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San Bernardino County and Riverside County

 

WALTER TAYLOR GARNER The Garner family has been in San Bernardino County for thirty-five years. The homestead which represents the accumulated development and enterprise of the family throughout this period is located a mile and a half west of Wineville, on the Wineville-Ontario road. This is the property of Walter Taylor Garner, whose father originally acquired it and began the development which has contributed some of the most constructive factors in the prosperity of this section.  

The late Richard Taylor Garner was born in England where he married Mary Ann Holmes. In 1876 they came to America and established their home at Hutchinson, Minnesota, where Richard T. Garner became a merchant. He lived there nine years, and while he was prospered the rigorous winters compelled him to leave and seek a more congenial climate in California. The family arrived in this state February 15, 1885. Besides the parents there were two children, Marion, who was born in England in 1871, and Walter Taylor Gamer, who was born at Hutchinson, Minnesota, May 9, 1877.  

When the family came to California they took a preemption of forty acres of Government land, then a sandy desert, and this forty acres is the nucleus of the present much larger holdings of Walter T. Garner. For several months the family had to haul water four miles for domestic use. A house was constructed and a well put down. Richard Taylor Garner had a full share of the English characteristic of bull-dog tenacity, and never knew defeat. The county was new, there were no capable advisers, but he went ahead, clearing off the brush and setting out his land to vineyard and fruit trees, only to see ^his efforts nullified by hoards of rabbits and other pests. The first method of defense against the rabbits was constructing a fence of laths driven into the ground closely, but the jack rabbits would crowd between the sticks, and in the absence of baling wire or rope they resorted to the use of squaw vine, a long native vine, which when woven around the lath proved effective. Not long afterward chicken wire or woven fence became available. Posts were set at intervals, but the north winds blew weeds against the wire. This soon proved an obstacle to the drifting sand, so that in a single season the fence would be drifted under, and the protection against the invading pests had to be procured by hanging wire on top of the posts each fall. The rabbits would not destroy the grape vines in winter, but would eat the tender fruit and leaves in the spring and thus stop the vitality. All fruit trees had to be wrapped in burlap the entire year. Rabbits and range sheep would eat Indian corn as fast as planted, but Egyptian corn was immune from these pests. There was no market when the grapes came into bearing. Drying did not prove successful. Later Guasti & Stearns established their wineries and began contracting to pay for the grapes and while the sum was small it made available a real market and proved an important financial resource.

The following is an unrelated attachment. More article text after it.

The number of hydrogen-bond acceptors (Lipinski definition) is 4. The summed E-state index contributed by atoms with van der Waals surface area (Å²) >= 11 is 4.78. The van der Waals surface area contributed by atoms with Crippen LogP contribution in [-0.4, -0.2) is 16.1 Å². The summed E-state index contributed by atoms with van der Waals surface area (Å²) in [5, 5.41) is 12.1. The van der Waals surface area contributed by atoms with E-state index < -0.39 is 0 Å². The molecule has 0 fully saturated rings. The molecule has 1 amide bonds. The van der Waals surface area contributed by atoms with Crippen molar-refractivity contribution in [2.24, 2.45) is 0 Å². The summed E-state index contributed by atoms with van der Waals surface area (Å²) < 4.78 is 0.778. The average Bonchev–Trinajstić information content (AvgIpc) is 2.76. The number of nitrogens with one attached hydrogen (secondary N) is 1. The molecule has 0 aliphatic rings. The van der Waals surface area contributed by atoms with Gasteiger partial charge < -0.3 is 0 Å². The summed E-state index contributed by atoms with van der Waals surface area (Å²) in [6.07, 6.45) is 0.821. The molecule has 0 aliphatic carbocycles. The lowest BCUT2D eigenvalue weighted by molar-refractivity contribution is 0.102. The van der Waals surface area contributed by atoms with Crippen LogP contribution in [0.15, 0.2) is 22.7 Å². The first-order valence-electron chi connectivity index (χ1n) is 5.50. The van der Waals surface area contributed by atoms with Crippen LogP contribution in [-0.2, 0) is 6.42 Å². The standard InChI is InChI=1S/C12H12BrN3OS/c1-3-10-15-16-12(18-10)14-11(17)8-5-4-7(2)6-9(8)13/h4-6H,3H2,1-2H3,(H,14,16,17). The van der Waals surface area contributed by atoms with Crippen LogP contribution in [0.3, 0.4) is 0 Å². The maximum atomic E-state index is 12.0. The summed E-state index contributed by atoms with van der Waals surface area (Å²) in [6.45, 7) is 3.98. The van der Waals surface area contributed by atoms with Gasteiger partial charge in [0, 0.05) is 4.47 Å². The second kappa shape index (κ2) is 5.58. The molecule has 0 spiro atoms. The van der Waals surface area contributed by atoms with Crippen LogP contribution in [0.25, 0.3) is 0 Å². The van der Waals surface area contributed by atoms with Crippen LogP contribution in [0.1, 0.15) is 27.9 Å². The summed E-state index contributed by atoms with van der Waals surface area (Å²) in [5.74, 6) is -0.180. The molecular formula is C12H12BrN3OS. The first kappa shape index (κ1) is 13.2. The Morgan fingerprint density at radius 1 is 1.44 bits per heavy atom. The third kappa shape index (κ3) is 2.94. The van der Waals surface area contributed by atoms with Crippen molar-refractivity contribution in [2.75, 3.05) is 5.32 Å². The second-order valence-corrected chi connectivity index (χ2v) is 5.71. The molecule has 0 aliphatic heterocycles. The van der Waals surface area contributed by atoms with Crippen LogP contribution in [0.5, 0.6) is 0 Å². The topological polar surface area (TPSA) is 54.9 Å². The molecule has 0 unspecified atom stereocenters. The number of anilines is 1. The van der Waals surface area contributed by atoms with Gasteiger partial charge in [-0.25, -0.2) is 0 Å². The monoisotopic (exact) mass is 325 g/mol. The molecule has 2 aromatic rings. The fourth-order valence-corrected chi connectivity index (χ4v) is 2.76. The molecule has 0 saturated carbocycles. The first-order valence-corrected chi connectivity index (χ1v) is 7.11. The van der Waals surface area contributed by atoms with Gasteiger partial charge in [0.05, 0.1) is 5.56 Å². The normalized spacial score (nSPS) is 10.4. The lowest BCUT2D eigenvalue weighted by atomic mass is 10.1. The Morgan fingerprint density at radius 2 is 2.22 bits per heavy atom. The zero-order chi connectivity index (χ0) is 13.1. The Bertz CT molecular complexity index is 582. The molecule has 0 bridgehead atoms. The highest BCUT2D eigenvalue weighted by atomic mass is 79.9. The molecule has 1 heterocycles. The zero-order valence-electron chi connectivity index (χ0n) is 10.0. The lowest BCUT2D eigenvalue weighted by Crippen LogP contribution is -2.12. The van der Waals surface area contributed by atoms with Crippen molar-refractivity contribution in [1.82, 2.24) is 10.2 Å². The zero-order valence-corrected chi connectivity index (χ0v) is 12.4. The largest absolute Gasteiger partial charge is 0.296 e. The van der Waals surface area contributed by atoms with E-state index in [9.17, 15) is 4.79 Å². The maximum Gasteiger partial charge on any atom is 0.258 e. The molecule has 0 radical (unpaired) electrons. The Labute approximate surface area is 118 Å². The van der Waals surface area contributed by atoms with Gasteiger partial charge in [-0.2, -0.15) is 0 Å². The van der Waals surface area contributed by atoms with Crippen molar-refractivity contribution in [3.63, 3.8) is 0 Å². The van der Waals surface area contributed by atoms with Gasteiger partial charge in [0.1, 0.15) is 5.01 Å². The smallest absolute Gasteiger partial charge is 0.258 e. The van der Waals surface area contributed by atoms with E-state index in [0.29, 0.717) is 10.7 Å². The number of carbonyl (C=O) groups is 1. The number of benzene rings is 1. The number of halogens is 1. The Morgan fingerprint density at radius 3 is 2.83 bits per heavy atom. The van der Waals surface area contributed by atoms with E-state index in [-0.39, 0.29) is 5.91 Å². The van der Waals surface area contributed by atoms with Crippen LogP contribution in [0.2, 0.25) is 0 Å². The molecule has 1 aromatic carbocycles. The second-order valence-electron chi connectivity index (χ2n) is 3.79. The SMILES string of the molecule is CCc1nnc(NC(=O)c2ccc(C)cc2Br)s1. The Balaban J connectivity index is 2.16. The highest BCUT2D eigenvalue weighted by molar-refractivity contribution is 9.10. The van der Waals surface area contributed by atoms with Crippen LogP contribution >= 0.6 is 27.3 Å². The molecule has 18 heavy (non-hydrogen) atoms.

All these developments had been carried well along during the life time of the parents. The mother died in 1908 and the father in 1915. The daughter, Marion, was married in 1891 to John Bright of Los Angeles, and she is the mother of a daughter, Bernice, born in 1894.  

Walter T. Garner, who has never married, has always lived on the homestead and has done much to improve it and add to the acreage. He now has a hundred acres in fruit and vineyard. The first savings he acquired of four hundred dollars he invested in desert land, contracting for forty acres at twelve dollars an acre. He later bought more, and did the planting as he could finance it. Mr. Garner completed his education in a shack schoolhouse that was a long distance from the Garner home. The nearest post office when the family came here was Cucamonga. The mail was brought to the old section house and the neighbors would take turns in calling for it at the railroad shanty. Mr. Garner himself was old enough to appreciate the labors and adversities of the early years, and he did his share in battling the animal pests and in stopping the avalanche of sand and in securing water for irrigation purposes. He is one of the men who deserve lasting credit from all subsequent generations for what he has accomplished through hard experience in learning the ways of the country and in proving the best methods of redeeming the land and securing therefrom the greatest !volume of production. He is a member of the democratic party.


Source:
History of San Bernardino and Riverside Counties 
By: John Brown, Jr., Editor for San Bernardino County 
And James Boyd, Editor for Riverside County 
With selected biography of actors and witnesses of the period 
of growth and achievement.
Volume III, the Western Historical Association, 1922, 
The Lewis Publishing Company, Chicago, ILL

Transcribed by Peggy Hooper 2011